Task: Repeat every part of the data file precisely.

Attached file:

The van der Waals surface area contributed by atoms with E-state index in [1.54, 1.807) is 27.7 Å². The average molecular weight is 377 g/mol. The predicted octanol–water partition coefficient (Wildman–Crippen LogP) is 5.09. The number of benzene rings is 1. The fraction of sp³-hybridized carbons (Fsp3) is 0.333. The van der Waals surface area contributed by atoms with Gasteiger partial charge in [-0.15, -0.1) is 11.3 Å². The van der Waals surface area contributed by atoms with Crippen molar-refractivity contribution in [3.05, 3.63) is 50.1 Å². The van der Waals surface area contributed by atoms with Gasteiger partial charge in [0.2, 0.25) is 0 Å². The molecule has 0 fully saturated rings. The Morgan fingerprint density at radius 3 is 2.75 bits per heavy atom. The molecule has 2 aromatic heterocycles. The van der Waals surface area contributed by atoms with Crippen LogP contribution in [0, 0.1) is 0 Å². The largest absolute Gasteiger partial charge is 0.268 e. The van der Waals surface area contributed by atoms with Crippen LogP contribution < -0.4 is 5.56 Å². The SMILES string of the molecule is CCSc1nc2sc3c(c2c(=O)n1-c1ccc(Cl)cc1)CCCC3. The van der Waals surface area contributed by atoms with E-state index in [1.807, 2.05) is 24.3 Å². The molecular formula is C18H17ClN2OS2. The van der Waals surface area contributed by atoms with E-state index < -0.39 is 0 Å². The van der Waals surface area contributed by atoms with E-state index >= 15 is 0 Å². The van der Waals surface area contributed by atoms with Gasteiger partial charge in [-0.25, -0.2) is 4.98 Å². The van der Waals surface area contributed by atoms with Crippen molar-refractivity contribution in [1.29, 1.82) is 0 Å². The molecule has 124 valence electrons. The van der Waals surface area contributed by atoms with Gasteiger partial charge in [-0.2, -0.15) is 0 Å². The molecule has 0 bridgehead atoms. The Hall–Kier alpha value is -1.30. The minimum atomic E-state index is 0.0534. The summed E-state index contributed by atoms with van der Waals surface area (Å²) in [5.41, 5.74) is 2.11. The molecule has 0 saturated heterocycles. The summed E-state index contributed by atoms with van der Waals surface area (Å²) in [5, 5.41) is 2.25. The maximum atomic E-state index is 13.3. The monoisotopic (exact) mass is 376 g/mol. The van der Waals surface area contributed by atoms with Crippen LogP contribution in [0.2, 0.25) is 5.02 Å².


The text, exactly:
The van der Waals surface area contributed by atoms with E-state index in [1.54, 1.807) is 27.7 Å². The average molecular weight is 377 g/mol. The predicted octanol–water partition coefficient (Wildman–Crippen LogP) is 5.09. The number of benzene rings is 1. The fraction of sp³-hybridized carbons (Fsp3) is 0.333. The van der Waals surface area contributed by atoms with Gasteiger partial charge in [-0.15, -0.1) is 11.3 Å². The van der Waals surface area contributed by atoms with Crippen molar-refractivity contribution in [3.05, 3.63) is 50.1 Å². The van der Waals surface area contributed by atoms with Gasteiger partial charge in [0.2, 0.25) is 0 Å². The molecule has 0 fully saturated rings. The Morgan fingerprint density at radius 3 is 2.75 bits per heavy atom. The molecule has 2 aromatic heterocycles. The van der Waals surface area contributed by atoms with Crippen LogP contribution in [0, 0.1) is 0 Å². The largest absolute Gasteiger partial charge is 0.268 e. The van der Waals surface area contributed by atoms with Crippen LogP contribution < -0.4 is 5.56 Å². The SMILES string of the molecule is CCSc1nc2sc3c(c2c(=O)n1-c1ccc(Cl)cc1)CCCC3. The van der Waals surface area contributed by atoms with E-state index in [1.807, 2.05) is 24.3 Å². The molecular formula is C18H17ClN2OS2. The van der Waals surface area contributed by atoms with E-state index < -0.39 is 0 Å². The van der Waals surface area contributed by atoms with E-state index >= 15 is 0 Å². The van der Waals surface area contributed by atoms with Gasteiger partial charge in [-0.25, -0.2) is 4.98 Å². The van der Waals surface area contributed by atoms with Crippen molar-refractivity contribution in [1.29, 1.82) is 0 Å². The molecule has 124 valence electrons. The van der Waals surface area contributed by atoms with Gasteiger partial charge in [-0.2, -0.15) is 0 Å². The molecule has 0 bridgehead atoms. The Hall–Kier alpha value is -1.30. The minimum atomic E-state index is 0.0534. The summed E-state index contributed by atoms with van der Waals surface area (Å²) in [5.41, 5.74) is 2.11. The molecule has 0 saturated heterocycles. The summed E-state index contributed by atoms with van der Waals surface area (Å²) in [5, 5.41) is 2.25. The maximum atomic E-state index is 13.3. The monoisotopic (exact) mass is 376 g/mol. The van der Waals surface area contributed by atoms with Crippen LogP contribution in [0.2, 0.25) is 5.02 Å².